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“Don’t make a kid with Autism feel like a lab rat,” says the author, “they are much more than ‘autistic’, and we should discard these labels.”
If you’ve met one person with autism, you’ve met one person with autism. – Stephen Shore
What is Autism? Autism, or autism spectrum disorder (ASD), refers to a broad range of conditions characterized by challenges with social skills, repetitive behaviors, speech and nonverbal communication.
A kid with Autism. Autistic. Labelled: ASD. And there come some additional, harmful labels along with this. Weirdo. Stupid. Abnormal.
It bothers me that this society is so steeped in its stereotypes and stigma, that no matter how hard we try, it is still so hard for us to accept everyone as they are as we move along in life.
We are build to judge, to comment, to raise brows. It is so deep in us, in our blood, that it is so hard to shed these things we are wearing.
What we, us a community, really need now is understanding the differences and accepting it.
No. No. Not PITY. Yes. It may make you feel like you are compassionate, you are kind. But pity is not what they need or deserve. Empathy. Understanding. Acceptance. Inclusion. That is what they need.
A kid with Autism.
Is that who he is? Just that?
I refuse to believe that. I refuse to believe that he is just his symptoms. That he is only his symptoms.
Sometimes it feels like it, isn’t it? These labels bring with them a kind of stigma that cannot be erased even when you try really, really hard to erase them.
Oh, yes, he has Autism.
‘Tch. Tch. Oh my God. So sad.’
You hear it said. You might even have said it. And suddenly everyone acts like they understand who he is. Like they know who he is.
No, we don’t understand who he is. Yes, we understand his symptoms, but under it is a person, who dreams in his own way, who dares, hopes, lives.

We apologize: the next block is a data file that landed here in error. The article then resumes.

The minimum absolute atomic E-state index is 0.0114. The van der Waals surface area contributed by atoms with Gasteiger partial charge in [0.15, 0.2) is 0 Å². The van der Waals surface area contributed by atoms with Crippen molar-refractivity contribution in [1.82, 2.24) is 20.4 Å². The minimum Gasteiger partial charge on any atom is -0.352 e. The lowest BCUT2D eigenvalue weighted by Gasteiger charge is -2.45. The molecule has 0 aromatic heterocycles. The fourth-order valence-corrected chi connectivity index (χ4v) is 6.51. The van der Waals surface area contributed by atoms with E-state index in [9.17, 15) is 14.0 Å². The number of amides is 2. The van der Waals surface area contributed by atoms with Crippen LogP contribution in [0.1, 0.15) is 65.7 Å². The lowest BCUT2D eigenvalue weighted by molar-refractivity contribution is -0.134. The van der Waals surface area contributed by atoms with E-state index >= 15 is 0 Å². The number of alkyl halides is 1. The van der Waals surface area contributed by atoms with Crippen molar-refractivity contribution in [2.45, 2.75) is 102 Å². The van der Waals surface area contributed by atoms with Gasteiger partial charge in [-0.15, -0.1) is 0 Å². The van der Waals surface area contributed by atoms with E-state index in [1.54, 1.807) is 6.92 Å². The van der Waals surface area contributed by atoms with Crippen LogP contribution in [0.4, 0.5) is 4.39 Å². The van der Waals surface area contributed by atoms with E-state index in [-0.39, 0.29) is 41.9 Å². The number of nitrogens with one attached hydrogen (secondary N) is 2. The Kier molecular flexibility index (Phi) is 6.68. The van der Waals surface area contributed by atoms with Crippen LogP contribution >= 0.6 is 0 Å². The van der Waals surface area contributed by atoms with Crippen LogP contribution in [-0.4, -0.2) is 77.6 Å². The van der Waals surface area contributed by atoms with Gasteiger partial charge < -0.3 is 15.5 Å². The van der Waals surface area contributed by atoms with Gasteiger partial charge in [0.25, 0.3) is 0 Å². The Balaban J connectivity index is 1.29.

His symptoms doesn’t give us a special microscope to look into his mind, his heart.
He is unique, special in his own, incredible way. He is not abnormal. He is ‘Normal’, in his own way. (And everyone is unique, normal in their own way, and we have to have an open heart and accept it).
And that is what we need to understand. First and foremost to welcome them into our world. Don’t push them out. They have a right to be here, just as much as you have.
Yes, it is incredible to give them a special school, a special environment so that not to overwhelm them, distress them. All good, if it is what they want. But when they want to come out of it, give them access to the everyday world without prejudice. Give them the place to thrive and grow along with you.
This world has always, always thrust people they don’t understand (I mean, this is the world that called philosophers as madmen.) inside a narrow box, and refused to acknowledge or accept their intelligence. It might be because our mind works in a rather narrow spectrum, that we cannot comprehend the wider spectrum of those kids ‘in the spectrum’.
We suffocate these special kids, their talents, because… We don’t really know what else to do with them, their incredible mind.
And it is really disturbing.
We have grown, as a society, as humans, as a community and yet… We are still in the bottom when it comes to these kind of things. We are still judgmental, still closed-minded.
(We must teach our kids about this, too, so that they can treat them as equals when these kids go to school with them.)
What we need is to open our hearts and minds.
Understanding that he is not only his symptoms, is the first way to liberate ourself from these stereotypic circles.
It is about time we come out of it.
Open your eyes.
Look at him. Not out of pity or disgust or something degrading.
Look at him as he is. A unique, special individual.
He is so much more than that.
Don’t make him feel like a lab rat. He is not.
Yes, that kid with Autism, she hates bright light and looking you in the eyes, but she knows everything that is to know about trains.
And, that kid with Autism, she hates loud noises, it makes her feel terrible, she uses noise-cancellation headphones and she only wears 100% cotton, but she can recite every Shakespeare sonnet without a hitch.
Yes, that kid with Autism, he only eats one vegetable and everything else feel like rock on his tongue, but he can paint pictures that can touch your soul.
Yes, that kid with Autism, he can not make eye contact and he sometimes don’t know even if someone is calling him, but he can sing like an angel.
Yes, that kid with Autism, she is non-verbal. But she writes poetry and play piano like a prodigy.
Yes, that kid with Autism often lives inside his mind, and the world inside his mind is rich and pure and magical and impossible for us to imagine, so try not to imagine or judge.
ASD is not and will never be their Identity.
They are so, so much more.
They deserve everything and more.
A version of this was first published here.
Image source: shutterstock
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